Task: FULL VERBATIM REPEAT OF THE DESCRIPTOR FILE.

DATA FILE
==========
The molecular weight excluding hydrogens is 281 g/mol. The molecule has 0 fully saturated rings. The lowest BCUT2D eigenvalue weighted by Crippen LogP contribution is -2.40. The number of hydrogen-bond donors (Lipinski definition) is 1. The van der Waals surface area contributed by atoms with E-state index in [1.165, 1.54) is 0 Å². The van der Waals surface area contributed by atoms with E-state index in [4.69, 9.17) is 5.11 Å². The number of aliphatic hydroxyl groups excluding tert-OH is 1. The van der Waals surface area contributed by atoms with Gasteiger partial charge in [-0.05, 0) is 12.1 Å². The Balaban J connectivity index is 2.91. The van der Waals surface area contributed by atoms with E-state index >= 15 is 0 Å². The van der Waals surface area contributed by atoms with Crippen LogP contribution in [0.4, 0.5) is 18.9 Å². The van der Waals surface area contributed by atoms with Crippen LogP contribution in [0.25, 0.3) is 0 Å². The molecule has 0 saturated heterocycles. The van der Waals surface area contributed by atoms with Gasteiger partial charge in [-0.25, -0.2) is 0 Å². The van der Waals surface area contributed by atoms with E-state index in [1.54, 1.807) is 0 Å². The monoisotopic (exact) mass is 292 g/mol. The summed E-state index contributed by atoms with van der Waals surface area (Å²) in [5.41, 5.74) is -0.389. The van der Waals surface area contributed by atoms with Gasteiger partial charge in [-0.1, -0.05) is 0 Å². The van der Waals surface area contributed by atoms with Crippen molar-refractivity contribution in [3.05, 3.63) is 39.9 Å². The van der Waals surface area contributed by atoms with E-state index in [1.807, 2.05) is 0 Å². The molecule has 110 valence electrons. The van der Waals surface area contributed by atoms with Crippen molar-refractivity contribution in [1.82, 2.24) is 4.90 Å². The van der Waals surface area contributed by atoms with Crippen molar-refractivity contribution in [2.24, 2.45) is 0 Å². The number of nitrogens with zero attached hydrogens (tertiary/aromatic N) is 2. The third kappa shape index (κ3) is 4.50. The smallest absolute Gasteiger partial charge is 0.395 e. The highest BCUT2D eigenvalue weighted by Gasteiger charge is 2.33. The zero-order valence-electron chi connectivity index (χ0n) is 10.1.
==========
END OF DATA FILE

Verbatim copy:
The molecular weight excluding hydrogens is 281 g/mol. The molecule has 0 fully saturated rings. The lowest BCUT2D eigenvalue weighted by Crippen LogP contribution is -2.40. The number of hydrogen-bond donors (Lipinski definition) is 1. The van der Waals surface area contributed by atoms with E-state index in [1.165, 1.54) is 0 Å². The van der Waals surface area contributed by atoms with E-state index in [4.69, 9.17) is 5.11 Å². The number of aliphatic hydroxyl groups excluding tert-OH is 1. The van der Waals surface area contributed by atoms with Gasteiger partial charge in [-0.05, 0) is 12.1 Å². The Balaban J connectivity index is 2.91. The van der Waals surface area contributed by atoms with E-state index >= 15 is 0 Å². The van der Waals surface area contributed by atoms with Crippen LogP contribution in [0.4, 0.5) is 18.9 Å². The van der Waals surface area contributed by atoms with Crippen LogP contribution in [0.25, 0.3) is 0 Å². The molecule has 0 saturated heterocycles. The van der Waals surface area contributed by atoms with Gasteiger partial charge in [-0.25, -0.2) is 0 Å². The van der Waals surface area contributed by atoms with E-state index in [1.54, 1.807) is 0 Å². The monoisotopic (exact) mass is 292 g/mol. The summed E-state index contributed by atoms with van der Waals surface area (Å²) in [5.41, 5.74) is -0.389. The van der Waals surface area contributed by atoms with Gasteiger partial charge in [-0.1, -0.05) is 0 Å². The van der Waals surface area contributed by atoms with Crippen molar-refractivity contribution in [3.05, 3.63) is 39.9 Å². The van der Waals surface area contributed by atoms with E-state index in [1.807, 2.05) is 0 Å². The molecule has 110 valence electrons. The van der Waals surface area contributed by atoms with Crippen molar-refractivity contribution in [1.82, 2.24) is 4.90 Å². The van der Waals surface area contributed by atoms with Crippen molar-refractivity contribution in [2.24, 2.45) is 0 Å². The number of nitrogens with zero attached hydrogens (tertiary/aromatic N) is 2. The third kappa shape index (κ3) is 4.50. The smallest absolute Gasteiger partial charge is 0.395 e. The highest BCUT2D eigenvalue weighted by Gasteiger charge is 2.33. The zero-order valence-electron chi connectivity index (χ0n) is 10.1.